Let’s take a trip back to the past to learn about a very special character from the Peanuts comic strip and what he meant to a generation of African American children growing up in one of the most socially unstable times of US history.
The year was 1968 and the Civil Rights Activist Martin Luther King Jr. had just been shot on the 4th of April. The tension in society came to a boiling point that summer with race riots and civil unrest, a concept any Malaysian aware of our own history would be more than familiar with.
It was during this tumultuous time that a new character was introduced to the pages of the newspaper comic strip, Peanuts; the young African American boy, Franklin.
To give you guys a bit of context, the Peanuts comic was at the height of its popularity at the time and was being printed in hundreds of newspapers around America. It depicted the misadventures of a group of kids and Snoopy the dog, who is arguably their most recognizable face.
Creating Franklin at a time when America was close to a breaking point in racial tension was seen as a very bold and progressive move that earned the creator, Charles Schulz a lot of praise. The high level of visibility of the comic meant that the image of a young African American boy befriending and playing with these beloved comic strip characters was seen far and wide. It was a very welcome step towards normalizing the idea of racial harmony in America at the time.
While we celebrate Franklin’s 50th birthday, it is also important to give credit to the woman whose letter inspired the character. Her name was Harriet Glickman and she was a teacher and mother of three from Los Angeles who wrote a letter to Schulz.
“Since the death of Martin Luther King, I’ve been asking myself what I can do to help change those conditions in our society which led to the assassination and which contribute to the vast sea of misunderstanding, fear, hate and violence,” she said in her letter, which is now publicly displayed in the Charles M. Schulz Museum in California.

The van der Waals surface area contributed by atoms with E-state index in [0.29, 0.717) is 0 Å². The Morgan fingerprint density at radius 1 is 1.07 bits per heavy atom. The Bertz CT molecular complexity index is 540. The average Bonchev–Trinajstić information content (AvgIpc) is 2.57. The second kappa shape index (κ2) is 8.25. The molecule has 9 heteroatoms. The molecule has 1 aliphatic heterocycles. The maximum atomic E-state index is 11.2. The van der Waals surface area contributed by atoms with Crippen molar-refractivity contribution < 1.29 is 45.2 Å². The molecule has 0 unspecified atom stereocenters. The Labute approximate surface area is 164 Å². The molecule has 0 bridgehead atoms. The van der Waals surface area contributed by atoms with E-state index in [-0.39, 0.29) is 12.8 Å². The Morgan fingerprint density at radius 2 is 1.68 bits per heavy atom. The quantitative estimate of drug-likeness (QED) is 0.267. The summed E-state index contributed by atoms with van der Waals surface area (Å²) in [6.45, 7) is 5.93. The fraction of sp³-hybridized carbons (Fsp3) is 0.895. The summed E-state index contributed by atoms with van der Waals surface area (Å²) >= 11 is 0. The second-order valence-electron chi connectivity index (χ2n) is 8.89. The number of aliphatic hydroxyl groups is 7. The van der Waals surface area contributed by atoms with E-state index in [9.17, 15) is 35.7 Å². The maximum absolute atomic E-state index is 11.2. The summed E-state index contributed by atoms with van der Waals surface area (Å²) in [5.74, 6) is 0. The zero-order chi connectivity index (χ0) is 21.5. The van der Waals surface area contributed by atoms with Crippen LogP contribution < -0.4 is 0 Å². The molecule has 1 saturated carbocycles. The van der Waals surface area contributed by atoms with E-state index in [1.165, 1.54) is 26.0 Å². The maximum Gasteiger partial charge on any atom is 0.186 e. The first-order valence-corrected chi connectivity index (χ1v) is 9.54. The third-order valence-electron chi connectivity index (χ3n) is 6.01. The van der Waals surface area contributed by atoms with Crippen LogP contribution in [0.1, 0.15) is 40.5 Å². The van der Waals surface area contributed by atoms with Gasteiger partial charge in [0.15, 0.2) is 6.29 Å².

This began a back and forth of letters between Schulz and Glickman where in he expressed his desire to do something but worried that it might come off as patronizing. Glickman urged him to carry on, offering to run any ideas by members of her local African American community to see what they thought.
All of this eventually culminated in a comic published in the July 31 edition of newspapers around the country where Charlie Brown loses his ball at the beach, only to have it be returned by a young African American boy; Franklin.
The comic is rather simple and innocuous by today’s standards but it is now venerated as a trailblazing moment in comic strip history. One can only imagine what went through its creator and the various publishers as they sent it out to print during one of the most racially charged summers ever.
Add to this, the fact that the main audience of newspaper comic strips was the white middle class in America. This was a move that was fraught with risk.
Luckily, this story has a happy ending. Franklin was generally well-received and soon became just another character in the roster of fun characters that made up the Peanuts comic. He had adventures with the rest of the cast for years, subtly showing kids (and parents) all across America that different kinds of people could be friends and that it was ok.
With that, we wish Franklin a very happy 50th birthday. We’ve come a long way since he was created, and we still have a long way to go. But there’s no denying that today’s world is a better place than yesterday’s one, and here’s hoping that tomorrow’s world will be better still!
Header Image Source: Ebony Magazine